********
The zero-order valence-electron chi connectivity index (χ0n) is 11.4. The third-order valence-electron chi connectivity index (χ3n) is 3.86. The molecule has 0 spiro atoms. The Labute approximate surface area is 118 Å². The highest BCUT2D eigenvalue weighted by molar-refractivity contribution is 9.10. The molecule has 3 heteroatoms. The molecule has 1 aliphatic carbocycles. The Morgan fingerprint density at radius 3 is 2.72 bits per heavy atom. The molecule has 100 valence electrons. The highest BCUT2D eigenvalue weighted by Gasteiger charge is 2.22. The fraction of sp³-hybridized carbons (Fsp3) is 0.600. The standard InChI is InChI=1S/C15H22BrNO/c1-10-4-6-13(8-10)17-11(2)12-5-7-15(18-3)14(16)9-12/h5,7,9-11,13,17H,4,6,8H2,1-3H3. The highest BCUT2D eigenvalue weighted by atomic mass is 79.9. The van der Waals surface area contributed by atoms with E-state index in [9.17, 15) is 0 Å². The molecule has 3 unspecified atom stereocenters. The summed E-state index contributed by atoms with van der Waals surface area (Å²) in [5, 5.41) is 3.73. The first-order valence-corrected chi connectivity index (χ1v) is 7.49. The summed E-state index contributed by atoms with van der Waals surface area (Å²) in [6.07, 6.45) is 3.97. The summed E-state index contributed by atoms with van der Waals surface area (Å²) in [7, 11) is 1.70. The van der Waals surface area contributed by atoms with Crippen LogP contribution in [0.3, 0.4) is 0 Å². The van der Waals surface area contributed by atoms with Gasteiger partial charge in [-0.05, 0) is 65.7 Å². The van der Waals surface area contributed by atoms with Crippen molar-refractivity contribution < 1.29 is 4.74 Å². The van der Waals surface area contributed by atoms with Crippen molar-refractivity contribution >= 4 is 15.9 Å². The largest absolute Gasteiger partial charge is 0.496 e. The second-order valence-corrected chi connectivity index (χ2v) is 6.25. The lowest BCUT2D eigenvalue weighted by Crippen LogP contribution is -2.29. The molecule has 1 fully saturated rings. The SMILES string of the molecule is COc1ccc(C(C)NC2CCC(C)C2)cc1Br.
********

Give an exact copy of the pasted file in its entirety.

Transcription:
The zero-order valence-electron chi connectivity index (χ0n) is 11.4. The third-order valence-electron chi connectivity index (χ3n) is 3.86. The molecule has 0 spiro atoms. The Labute approximate surface area is 118 Å². The highest BCUT2D eigenvalue weighted by molar-refractivity contribution is 9.10. The molecule has 3 heteroatoms. The molecule has 1 aliphatic carbocycles. The Morgan fingerprint density at radius 3 is 2.72 bits per heavy atom. The molecule has 100 valence electrons. The highest BCUT2D eigenvalue weighted by Gasteiger charge is 2.22. The fraction of sp³-hybridized carbons (Fsp3) is 0.600. The standard InChI is InChI=1S/C15H22BrNO/c1-10-4-6-13(8-10)17-11(2)12-5-7-15(18-3)14(16)9-12/h5,7,9-11,13,17H,4,6,8H2,1-3H3. The highest BCUT2D eigenvalue weighted by atomic mass is 79.9. The van der Waals surface area contributed by atoms with E-state index in [9.17, 15) is 0 Å². The molecule has 3 unspecified atom stereocenters. The summed E-state index contributed by atoms with van der Waals surface area (Å²) in [5, 5.41) is 3.73. The first-order valence-corrected chi connectivity index (χ1v) is 7.49. The summed E-state index contributed by atoms with van der Waals surface area (Å²) in [6.07, 6.45) is 3.97. The summed E-state index contributed by atoms with van der Waals surface area (Å²) in [7, 11) is 1.70. The van der Waals surface area contributed by atoms with Crippen LogP contribution in [0.3, 0.4) is 0 Å². The van der Waals surface area contributed by atoms with Gasteiger partial charge in [-0.05, 0) is 65.7 Å². The van der Waals surface area contributed by atoms with Crippen molar-refractivity contribution < 1.29 is 4.74 Å². The van der Waals surface area contributed by atoms with Crippen molar-refractivity contribution >= 4 is 15.9 Å². The largest absolute Gasteiger partial charge is 0.496 e. The second-order valence-corrected chi connectivity index (χ2v) is 6.25. The lowest BCUT2D eigenvalue weighted by Crippen LogP contribution is -2.29. The molecule has 1 fully saturated rings. The SMILES string of the molecule is COc1ccc(C(C)NC2CCC(C)C2)cc1Br.